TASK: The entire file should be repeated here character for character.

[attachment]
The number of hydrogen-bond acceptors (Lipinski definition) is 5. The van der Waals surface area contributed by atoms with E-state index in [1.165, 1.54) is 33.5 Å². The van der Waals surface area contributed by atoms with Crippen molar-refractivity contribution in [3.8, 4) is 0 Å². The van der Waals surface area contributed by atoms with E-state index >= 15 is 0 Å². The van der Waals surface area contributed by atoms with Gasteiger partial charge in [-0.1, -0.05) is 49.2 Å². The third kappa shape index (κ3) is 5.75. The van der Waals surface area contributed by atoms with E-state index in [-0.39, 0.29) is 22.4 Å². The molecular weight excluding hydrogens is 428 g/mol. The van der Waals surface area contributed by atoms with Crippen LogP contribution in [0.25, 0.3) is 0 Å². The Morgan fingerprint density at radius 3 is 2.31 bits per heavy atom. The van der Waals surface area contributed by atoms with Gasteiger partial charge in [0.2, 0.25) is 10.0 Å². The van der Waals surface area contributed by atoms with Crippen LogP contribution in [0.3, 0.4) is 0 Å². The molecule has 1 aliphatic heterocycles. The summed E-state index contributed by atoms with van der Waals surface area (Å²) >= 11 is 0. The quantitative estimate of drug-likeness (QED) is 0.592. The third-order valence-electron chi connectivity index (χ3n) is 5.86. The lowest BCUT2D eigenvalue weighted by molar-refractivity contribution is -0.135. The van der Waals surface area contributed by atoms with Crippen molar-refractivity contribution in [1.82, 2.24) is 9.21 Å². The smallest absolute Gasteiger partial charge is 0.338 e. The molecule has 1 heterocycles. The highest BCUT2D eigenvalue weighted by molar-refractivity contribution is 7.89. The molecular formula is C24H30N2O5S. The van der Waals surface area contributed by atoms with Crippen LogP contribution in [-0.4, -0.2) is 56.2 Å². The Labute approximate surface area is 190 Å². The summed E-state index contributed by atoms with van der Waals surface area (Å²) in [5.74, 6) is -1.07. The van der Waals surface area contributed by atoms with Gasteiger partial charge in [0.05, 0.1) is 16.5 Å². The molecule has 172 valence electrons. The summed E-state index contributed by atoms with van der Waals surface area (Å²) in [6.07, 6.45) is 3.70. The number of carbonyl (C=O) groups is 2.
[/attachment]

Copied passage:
The number of hydrogen-bond acceptors (Lipinski definition) is 5. The van der Waals surface area contributed by atoms with E-state index in [1.165, 1.54) is 33.5 Å². The van der Waals surface area contributed by atoms with Crippen molar-refractivity contribution in [3.8, 4) is 0 Å². The van der Waals surface area contributed by atoms with E-state index >= 15 is 0 Å². The van der Waals surface area contributed by atoms with Gasteiger partial charge in [-0.1, -0.05) is 49.2 Å². The third kappa shape index (κ3) is 5.75. The van der Waals surface area contributed by atoms with E-state index in [-0.39, 0.29) is 22.4 Å². The molecular weight excluding hydrogens is 428 g/mol. The van der Waals surface area contributed by atoms with Crippen LogP contribution in [0.25, 0.3) is 0 Å². The Morgan fingerprint density at radius 3 is 2.31 bits per heavy atom. The van der Waals surface area contributed by atoms with Gasteiger partial charge in [0.2, 0.25) is 10.0 Å². The van der Waals surface area contributed by atoms with Crippen LogP contribution in [0.3, 0.4) is 0 Å². The molecule has 1 aliphatic heterocycles. The summed E-state index contributed by atoms with van der Waals surface area (Å²) >= 11 is 0. The quantitative estimate of drug-likeness (QED) is 0.592. The third-order valence-electron chi connectivity index (χ3n) is 5.86. The lowest BCUT2D eigenvalue weighted by molar-refractivity contribution is -0.135. The van der Waals surface area contributed by atoms with Crippen molar-refractivity contribution in [1.82, 2.24) is 9.21 Å². The smallest absolute Gasteiger partial charge is 0.338 e. The molecule has 1 heterocycles. The highest BCUT2D eigenvalue weighted by molar-refractivity contribution is 7.89. The molecular formula is C24H30N2O5S. The van der Waals surface area contributed by atoms with Crippen LogP contribution in [-0.4, -0.2) is 56.2 Å². The Labute approximate surface area is 190 Å². The summed E-state index contributed by atoms with van der Waals surface area (Å²) in [5.74, 6) is -1.07. The van der Waals surface area contributed by atoms with Gasteiger partial charge in [0.05, 0.1) is 16.5 Å². The molecule has 172 valence electrons. The summed E-state index contributed by atoms with van der Waals surface area (Å²) in [6.07, 6.45) is 3.70. The number of carbonyl (C=O) groups is 2.